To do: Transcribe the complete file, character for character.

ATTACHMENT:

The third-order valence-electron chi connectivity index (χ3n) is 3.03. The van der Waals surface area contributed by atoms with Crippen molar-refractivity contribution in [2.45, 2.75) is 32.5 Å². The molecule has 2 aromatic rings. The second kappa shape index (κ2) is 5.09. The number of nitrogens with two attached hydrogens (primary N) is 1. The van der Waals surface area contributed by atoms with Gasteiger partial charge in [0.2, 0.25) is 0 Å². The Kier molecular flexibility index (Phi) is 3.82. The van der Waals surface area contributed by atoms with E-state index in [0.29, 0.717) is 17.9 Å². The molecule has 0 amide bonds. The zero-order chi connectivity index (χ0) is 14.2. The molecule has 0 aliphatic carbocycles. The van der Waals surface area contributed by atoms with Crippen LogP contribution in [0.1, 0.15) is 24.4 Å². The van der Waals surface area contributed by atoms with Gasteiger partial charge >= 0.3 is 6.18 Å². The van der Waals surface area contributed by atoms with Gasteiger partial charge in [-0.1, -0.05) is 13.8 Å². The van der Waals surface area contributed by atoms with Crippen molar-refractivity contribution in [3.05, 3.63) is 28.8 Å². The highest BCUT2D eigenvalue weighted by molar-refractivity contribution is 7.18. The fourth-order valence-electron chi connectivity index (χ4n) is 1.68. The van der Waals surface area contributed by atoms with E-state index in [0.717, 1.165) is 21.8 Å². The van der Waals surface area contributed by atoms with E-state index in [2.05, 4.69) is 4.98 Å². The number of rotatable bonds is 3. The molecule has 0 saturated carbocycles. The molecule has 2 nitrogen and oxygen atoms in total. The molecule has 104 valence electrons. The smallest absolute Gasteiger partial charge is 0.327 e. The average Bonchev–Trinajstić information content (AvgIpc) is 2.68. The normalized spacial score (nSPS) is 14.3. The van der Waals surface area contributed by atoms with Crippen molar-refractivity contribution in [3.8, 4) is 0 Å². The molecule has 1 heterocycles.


The third-order valence-electron chi connectivity index (χ3n) is 3.03. The van der Waals surface area contributed by atoms with Crippen molar-refractivity contribution in [2.45, 2.75) is 32.5 Å². The molecule has 2 aromatic rings. The second kappa shape index (κ2) is 5.09. The number of nitrogens with two attached hydrogens (primary N) is 1. The van der Waals surface area contributed by atoms with Gasteiger partial charge in [0.2, 0.25) is 0 Å². The Kier molecular flexibility index (Phi) is 3.82. The van der Waals surface area contributed by atoms with E-state index in [0.29, 0.717) is 17.9 Å². The molecule has 0 amide bonds. The zero-order chi connectivity index (χ0) is 14.2. The molecule has 0 aliphatic carbocycles. The van der Waals surface area contributed by atoms with Crippen LogP contribution in [0.1, 0.15) is 24.4 Å². The van der Waals surface area contributed by atoms with Gasteiger partial charge >= 0.3 is 6.18 Å². The van der Waals surface area contributed by atoms with Gasteiger partial charge in [-0.1, -0.05) is 13.8 Å². The van der Waals surface area contributed by atoms with Crippen molar-refractivity contribution in [3.05, 3.63) is 28.8 Å². The highest BCUT2D eigenvalue weighted by molar-refractivity contribution is 7.18. The fourth-order valence-electron chi connectivity index (χ4n) is 1.68. The van der Waals surface area contributed by atoms with E-state index in [0.717, 1.165) is 21.8 Å². The van der Waals surface area contributed by atoms with E-state index in [2.05, 4.69) is 4.98 Å². The number of rotatable bonds is 3. The molecule has 0 saturated carbocycles. The molecule has 2 nitrogen and oxygen atoms in total. The molecule has 104 valence electrons. The smallest absolute Gasteiger partial charge is 0.327 e. The average Bonchev–Trinajstić information content (AvgIpc) is 2.68. The normalized spacial score (nSPS) is 14.3. The van der Waals surface area contributed by atoms with Crippen molar-refractivity contribution in [3.8, 4) is 0 Å². The molecule has 1 heterocycles.